Regional differences in neurovascular coupling in rat brain as determined by fMRI and electrophysiology

Research output: Journal Publications and Reviews (RGC: 21, 22, 62)21_Publication in refereed journalpeer-review

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Author(s)

  • H. L. Sloan
  • V. C. Austin
  • A. M. Blamire
  • A. S. Lowe
  • K. A. Allers
  • P. M. Matthews
  • N. R. Sibson

Detail(s)

Original languageEnglish
Pages (from-to)399-411
Journal / PublicationNeuroImage
Volume53
Issue number2
Publication statusPublished - Nov 2010
Externally publishedYes

Abstract

Increases in neuronal activity induce local increases in cerebral perfusion. However, our understanding of the processes underlying this neurovascular coupling remains incomplete and, particularly, how these vary across the brain. Recent work supports an important role for astrocytes in neurovascular coupling, in large part via activation of their metabotropic glutamate receptors (mGluR). Here, using a combination of functional magnetic resonance imaging (fMRI) and electrophysiology we demonstrate regional heterogeneity in the mechanisms underlying neurovascular coupling. Direct electrical stimulation of the rat hindpaw sensorimotor cortex induces blood oxygenation level dependent (BOLD) and cerebral blood volume (CBV) fMRI responses in several anatomically distinct cortical and subcortical structures. Following intraperitoneal administration of the type 5 mGluR antagonist, MPEP, both BOLD and CBV responses to cortical stimulation were significantly reduced, whilst the local field potential (LFP) responses remained largely constant. Spatially, the degree of reduction in fMRI responses varied between cortical and subcortical regions (primary cortex ~. 18% vs. striatum ~. 66%), and also between primary and secondary cortical areas (~. 18% vs. ~. 55%). Similarly, greater decreases in response amplitude were seen in the contralateral secondary cortex (~. 91%) and ipsilateral striatum (~. 70%), compared to the primary cortex (~. 44%). Following MPEP, a negative component of the BOLD and CBV responses became more apparent, suggesting that different mechanisms mediate vasodilatory and vasoconstrictory responses. Interestingly, under baseline conditions the quantitative relationship between fMRI and LFP responses in cortical and subcortical regions was markedly different. Our data indicate that coupling between neuronal and fMRI responses is neither empirically nor mechanistically consistent across the brain. © 2010 Elsevier Inc.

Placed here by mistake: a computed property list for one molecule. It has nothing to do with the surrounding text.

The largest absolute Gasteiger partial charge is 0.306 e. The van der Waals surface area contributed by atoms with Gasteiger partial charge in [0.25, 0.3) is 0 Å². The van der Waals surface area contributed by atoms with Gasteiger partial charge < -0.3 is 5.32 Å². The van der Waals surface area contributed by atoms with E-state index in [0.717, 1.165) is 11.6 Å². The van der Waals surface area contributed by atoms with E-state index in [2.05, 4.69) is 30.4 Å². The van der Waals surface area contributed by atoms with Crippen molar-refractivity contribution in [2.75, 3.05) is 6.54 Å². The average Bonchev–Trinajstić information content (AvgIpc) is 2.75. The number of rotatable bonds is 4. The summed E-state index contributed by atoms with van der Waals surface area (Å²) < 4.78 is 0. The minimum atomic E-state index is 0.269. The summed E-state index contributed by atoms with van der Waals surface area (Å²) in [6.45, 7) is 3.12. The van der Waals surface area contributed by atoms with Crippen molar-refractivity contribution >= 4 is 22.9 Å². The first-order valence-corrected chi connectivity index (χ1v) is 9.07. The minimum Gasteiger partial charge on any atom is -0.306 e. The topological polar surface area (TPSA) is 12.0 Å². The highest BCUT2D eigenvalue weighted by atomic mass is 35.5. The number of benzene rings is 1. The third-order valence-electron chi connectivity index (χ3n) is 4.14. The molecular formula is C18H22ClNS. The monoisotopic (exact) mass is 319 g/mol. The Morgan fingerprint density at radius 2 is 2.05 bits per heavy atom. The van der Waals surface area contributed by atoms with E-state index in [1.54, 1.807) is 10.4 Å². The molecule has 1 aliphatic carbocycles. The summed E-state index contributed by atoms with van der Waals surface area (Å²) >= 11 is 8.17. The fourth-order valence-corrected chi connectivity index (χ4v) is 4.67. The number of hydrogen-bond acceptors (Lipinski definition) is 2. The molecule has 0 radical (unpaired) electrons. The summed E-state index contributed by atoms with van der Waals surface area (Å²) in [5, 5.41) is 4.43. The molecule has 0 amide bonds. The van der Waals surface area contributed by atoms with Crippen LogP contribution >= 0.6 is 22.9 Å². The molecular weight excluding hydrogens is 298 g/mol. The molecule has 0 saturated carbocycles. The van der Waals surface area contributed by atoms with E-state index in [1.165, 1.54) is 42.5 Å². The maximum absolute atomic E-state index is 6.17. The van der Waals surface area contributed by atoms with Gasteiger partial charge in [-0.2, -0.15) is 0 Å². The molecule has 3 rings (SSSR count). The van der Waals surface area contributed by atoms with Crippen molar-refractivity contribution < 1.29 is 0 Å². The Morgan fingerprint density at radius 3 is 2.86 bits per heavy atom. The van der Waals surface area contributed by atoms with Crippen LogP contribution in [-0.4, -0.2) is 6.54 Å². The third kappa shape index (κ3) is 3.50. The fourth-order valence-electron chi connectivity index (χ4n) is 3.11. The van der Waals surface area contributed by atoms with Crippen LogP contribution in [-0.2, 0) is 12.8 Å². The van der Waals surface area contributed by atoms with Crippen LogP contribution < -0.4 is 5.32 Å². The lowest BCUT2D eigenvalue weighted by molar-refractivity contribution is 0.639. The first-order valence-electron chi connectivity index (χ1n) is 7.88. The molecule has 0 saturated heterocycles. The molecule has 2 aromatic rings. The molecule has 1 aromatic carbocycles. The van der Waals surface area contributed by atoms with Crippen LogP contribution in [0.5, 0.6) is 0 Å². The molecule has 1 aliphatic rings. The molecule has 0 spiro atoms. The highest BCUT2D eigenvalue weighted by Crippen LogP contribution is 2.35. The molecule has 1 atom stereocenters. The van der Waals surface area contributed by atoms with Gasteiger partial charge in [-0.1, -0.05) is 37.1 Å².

Citation Format(s)

Regional differences in neurovascular coupling in rat brain as determined by fMRI and electrophysiology. / Sloan, H. L.; Austin, V. C.; Blamire, A. M.; Schnupp, J. W H; Lowe, A. S.; Allers, K. A.; Matthews, P. M.; Sibson, N. R.

In: NeuroImage, Vol. 53, No. 2, 11.2010, p. 399-411.

Research output: Journal Publications and Reviews (RGC: 21, 22, 62)21_Publication in refereed journalpeer-review